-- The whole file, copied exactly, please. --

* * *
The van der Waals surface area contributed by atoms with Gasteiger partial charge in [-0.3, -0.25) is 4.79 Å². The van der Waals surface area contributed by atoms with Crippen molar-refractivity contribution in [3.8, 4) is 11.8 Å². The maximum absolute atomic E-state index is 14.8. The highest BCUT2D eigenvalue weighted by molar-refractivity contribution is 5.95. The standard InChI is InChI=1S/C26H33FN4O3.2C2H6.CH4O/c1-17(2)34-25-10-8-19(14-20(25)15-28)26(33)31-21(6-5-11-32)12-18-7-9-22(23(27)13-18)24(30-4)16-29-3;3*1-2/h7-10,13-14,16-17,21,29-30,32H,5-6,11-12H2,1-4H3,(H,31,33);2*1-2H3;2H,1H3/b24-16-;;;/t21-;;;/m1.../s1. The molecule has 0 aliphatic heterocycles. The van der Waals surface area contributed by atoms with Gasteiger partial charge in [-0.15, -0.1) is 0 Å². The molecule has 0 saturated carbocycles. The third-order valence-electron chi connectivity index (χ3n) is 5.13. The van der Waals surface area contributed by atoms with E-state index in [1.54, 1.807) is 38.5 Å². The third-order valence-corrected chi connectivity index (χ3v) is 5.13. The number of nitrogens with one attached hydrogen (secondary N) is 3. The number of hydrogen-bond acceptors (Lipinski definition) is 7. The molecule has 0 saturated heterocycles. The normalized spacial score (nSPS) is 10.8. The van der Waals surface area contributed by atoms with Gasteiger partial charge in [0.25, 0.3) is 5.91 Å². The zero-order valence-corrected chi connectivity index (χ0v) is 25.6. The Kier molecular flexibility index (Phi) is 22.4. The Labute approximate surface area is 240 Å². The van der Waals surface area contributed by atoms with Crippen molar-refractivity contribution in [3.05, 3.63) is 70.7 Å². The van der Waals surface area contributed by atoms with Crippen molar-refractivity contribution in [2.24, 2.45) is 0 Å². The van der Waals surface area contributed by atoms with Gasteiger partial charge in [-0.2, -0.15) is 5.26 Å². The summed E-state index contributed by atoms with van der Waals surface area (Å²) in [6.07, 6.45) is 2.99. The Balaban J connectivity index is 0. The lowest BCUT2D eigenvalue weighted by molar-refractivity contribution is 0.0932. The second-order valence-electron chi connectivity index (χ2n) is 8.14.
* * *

The van der Waals surface area contributed by atoms with Gasteiger partial charge in [-0.3, -0.25) is 4.79 Å². The van der Waals surface area contributed by atoms with Crippen molar-refractivity contribution in [3.8, 4) is 11.8 Å². The maximum absolute atomic E-state index is 14.8. The highest BCUT2D eigenvalue weighted by molar-refractivity contribution is 5.95. The standard InChI is InChI=1S/C26H33FN4O3.2C2H6.CH4O/c1-17(2)34-25-10-8-19(14-20(25)15-28)26(33)31-21(6-5-11-32)12-18-7-9-22(23(27)13-18)24(30-4)16-29-3;3*1-2/h7-10,13-14,16-17,21,29-30,32H,5-6,11-12H2,1-4H3,(H,31,33);2*1-2H3;2H,1H3/b24-16-;;;/t21-;;;/m1.../s1. The molecule has 0 aliphatic heterocycles. The van der Waals surface area contributed by atoms with Gasteiger partial charge in [-0.15, -0.1) is 0 Å². The molecule has 0 saturated carbocycles. The third-order valence-electron chi connectivity index (χ3n) is 5.13. The van der Waals surface area contributed by atoms with E-state index in [1.54, 1.807) is 38.5 Å². The third-order valence-corrected chi connectivity index (χ3v) is 5.13. The number of nitrogens with one attached hydrogen (secondary N) is 3. The number of hydrogen-bond acceptors (Lipinski definition) is 7. The molecule has 0 saturated heterocycles. The normalized spacial score (nSPS) is 10.8. The van der Waals surface area contributed by atoms with Gasteiger partial charge in [0.25, 0.3) is 5.91 Å². The zero-order valence-corrected chi connectivity index (χ0v) is 25.6. The Kier molecular flexibility index (Phi) is 22.4. The Labute approximate surface area is 240 Å². The van der Waals surface area contributed by atoms with Crippen molar-refractivity contribution in [3.05, 3.63) is 70.7 Å². The van der Waals surface area contributed by atoms with Crippen molar-refractivity contribution in [2.24, 2.45) is 0 Å². The van der Waals surface area contributed by atoms with Gasteiger partial charge in [-0.2, -0.15) is 5.26 Å². The summed E-state index contributed by atoms with van der Waals surface area (Å²) in [6.07, 6.45) is 2.99. The Balaban J connectivity index is 0. The lowest BCUT2D eigenvalue weighted by molar-refractivity contribution is 0.0932. The second-order valence-electron chi connectivity index (χ2n) is 8.14.